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The Constitution of India directs the State to protect and improve the environment and safeguard wildlife and forests under its article 48A which was added to the Constitution by the 42nd Amendment in 1976. However, first law on protection of wildlife came into existence back in the nineteenth century in the Indian Penal Code, 1860 which defined animals, it declared killing or maiming of animals as a punishable offence. However, this was not a specific provision dealing exclusively with wildlife but it talked of animals that were domesticated and who were found in their natural habitat. Section 428 of IPC states that, whoever commits mischief by killing, poisoning, maiming or rendering useless any animal or animals of the value of ten rupees or upwards, shall be punished with imprisonment of either description for a term which may extend to two years or with fine or with both. Sec. 429 IPC states that, whoever commits mischief by killing, poisoning, maiming or rendering useless, any elephant, camel, horse, mule, buffalo, bull, cow or ox, whatever may be the value thereof, or any other animal of the value of fifty rupees or upwards, shall be punished with imprisonment of either description for a term which may extend to five years or with fine or with both. Subsequently, in 1879 the British Government passed the Elephant Preservations Act which prohibited the killing, injuring or capturing of wild elephants, unless it was in self-defence.

In 1887, Wild Bird Protection Act was enacted to protect birds from getting killed during their breeding season. However, the legislation was limited as it prohibited the possession or sale of a few kinds of birds during the breeding season. The Act did not achieve the desired results as killing of those birds was not prohibited. As a consequence of unnecessary killing of birds and animals, a more comprehensive legislation was need of the hour. Therefore, to remedy the situation, the British government enacted the Wild Birds & Animal Protection Act, 1912. The said Act empowered the Provincial Government to declare the whole year or any part of the year as ‘close time’, during which certain kinds of wild birds or animals would not be killed and it was made unlawful to capture, kill, sell, buy or possess any such bird or animal. People who failed to comply with these provisions were punishable with fine.

In the year 1935, the Act was amended by the Wild Birds & Animals (Protection) Act and Section 11 was added by virtue of which the Provincial Government could declare any area to be a sanctuary for the birds or animals and their killing was made illegal. Any violation of Section 11 would result in penalties.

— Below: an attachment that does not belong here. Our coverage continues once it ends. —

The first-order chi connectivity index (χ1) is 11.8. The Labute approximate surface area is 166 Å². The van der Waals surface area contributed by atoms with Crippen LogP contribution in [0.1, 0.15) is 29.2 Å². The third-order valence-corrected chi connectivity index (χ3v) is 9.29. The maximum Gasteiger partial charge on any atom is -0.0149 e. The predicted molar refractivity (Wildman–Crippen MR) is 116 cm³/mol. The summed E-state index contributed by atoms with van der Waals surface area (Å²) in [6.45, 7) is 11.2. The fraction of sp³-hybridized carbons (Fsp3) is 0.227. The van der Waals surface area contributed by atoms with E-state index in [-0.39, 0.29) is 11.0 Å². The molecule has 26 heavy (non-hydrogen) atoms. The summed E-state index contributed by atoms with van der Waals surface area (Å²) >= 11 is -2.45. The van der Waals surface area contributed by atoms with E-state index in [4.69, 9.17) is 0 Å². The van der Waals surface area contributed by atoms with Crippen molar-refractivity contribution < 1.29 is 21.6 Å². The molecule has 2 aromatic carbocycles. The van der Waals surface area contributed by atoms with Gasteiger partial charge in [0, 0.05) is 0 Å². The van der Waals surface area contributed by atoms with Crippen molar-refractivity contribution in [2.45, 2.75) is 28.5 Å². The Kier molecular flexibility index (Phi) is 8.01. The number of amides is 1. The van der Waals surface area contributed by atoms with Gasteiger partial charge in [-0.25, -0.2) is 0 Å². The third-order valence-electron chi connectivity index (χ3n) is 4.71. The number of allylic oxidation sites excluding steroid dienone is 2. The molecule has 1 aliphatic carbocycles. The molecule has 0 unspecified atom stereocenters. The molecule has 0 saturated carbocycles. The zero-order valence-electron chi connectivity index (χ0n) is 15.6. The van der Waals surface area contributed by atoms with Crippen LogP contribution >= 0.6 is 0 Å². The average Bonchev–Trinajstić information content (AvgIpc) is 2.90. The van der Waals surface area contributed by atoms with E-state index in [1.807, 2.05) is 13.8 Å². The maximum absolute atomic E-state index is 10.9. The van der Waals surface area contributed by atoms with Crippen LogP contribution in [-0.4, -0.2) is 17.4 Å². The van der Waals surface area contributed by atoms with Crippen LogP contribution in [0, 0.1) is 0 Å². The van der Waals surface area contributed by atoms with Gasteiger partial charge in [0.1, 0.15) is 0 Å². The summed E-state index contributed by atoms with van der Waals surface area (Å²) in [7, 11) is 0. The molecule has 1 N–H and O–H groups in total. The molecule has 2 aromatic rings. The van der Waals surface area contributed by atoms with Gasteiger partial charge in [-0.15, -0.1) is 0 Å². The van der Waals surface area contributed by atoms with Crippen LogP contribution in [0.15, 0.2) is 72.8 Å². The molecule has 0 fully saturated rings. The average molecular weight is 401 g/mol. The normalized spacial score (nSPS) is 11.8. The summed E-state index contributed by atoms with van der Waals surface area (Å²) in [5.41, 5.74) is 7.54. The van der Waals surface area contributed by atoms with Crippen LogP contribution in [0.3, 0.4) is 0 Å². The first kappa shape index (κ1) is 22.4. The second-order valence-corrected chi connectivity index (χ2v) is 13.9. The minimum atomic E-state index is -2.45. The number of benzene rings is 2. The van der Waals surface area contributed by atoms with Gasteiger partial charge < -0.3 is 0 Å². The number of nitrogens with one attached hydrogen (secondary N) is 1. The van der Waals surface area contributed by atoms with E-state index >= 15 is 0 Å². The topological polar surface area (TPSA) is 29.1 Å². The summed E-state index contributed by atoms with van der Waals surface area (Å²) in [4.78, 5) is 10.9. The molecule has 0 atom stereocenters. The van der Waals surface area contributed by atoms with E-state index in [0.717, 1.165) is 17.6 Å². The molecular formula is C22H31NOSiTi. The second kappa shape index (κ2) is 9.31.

The concept of sanctuary was introduced in M/s. Ivory Traders & Manufacturers Association & Ors. v Union of India & Ors.

The Wildlife (Protection) Act, 1972 was passed by the parliament under Article 252 of the Constitution of India, at the request of 11 states to provide a comprehensive framework for protection of wildlife. However, execution of the legislation proved inadequate in certain circumstances. Major changes were affected in the principal Act in 1986 by Wild Life (Protection) Amendment Act, 1986. The ‘statement of object & reason’ for amendment came about in the M/s. Ivory Traders & Manufacturers Association, and Others v Union of India and Others by the Delhi High Court as it said that Under the scheme of the Act, trade or commerce in wild animals, their articles and trophies within the country is permissible and regulated Since there is hardly any market within the country for wild animals or articles and derivatives thereof, the stocks acquired for trade within the country are smuggled out to meet the demand in foreign markets. This stealthy trade is abetted by illegal practices of poaching which took a heavy toll of our wild animals and birds.

The main purpose of the further amendments was to introduce the idea of national parks and sanctuaries and territorial waters so as to protect the aquatic life and zoo authority was also formed by addition of Chapter IVA under the Act to regulate zoos.

The legislatures of the States like Andhra Pradesh, Bihar, Gujarat, Haryana, Himachal Pradesh, Madhya Pradesh, Manipur, Punjab, Rajasthan, Uttar Pradesh and West Bengal passed resolutions in pursuance of Art. 252 of the Constitution empowering the Parliament to pass the necessary legislation in regard to the protection of wild animals, birds and for all matters that were relevant to the same.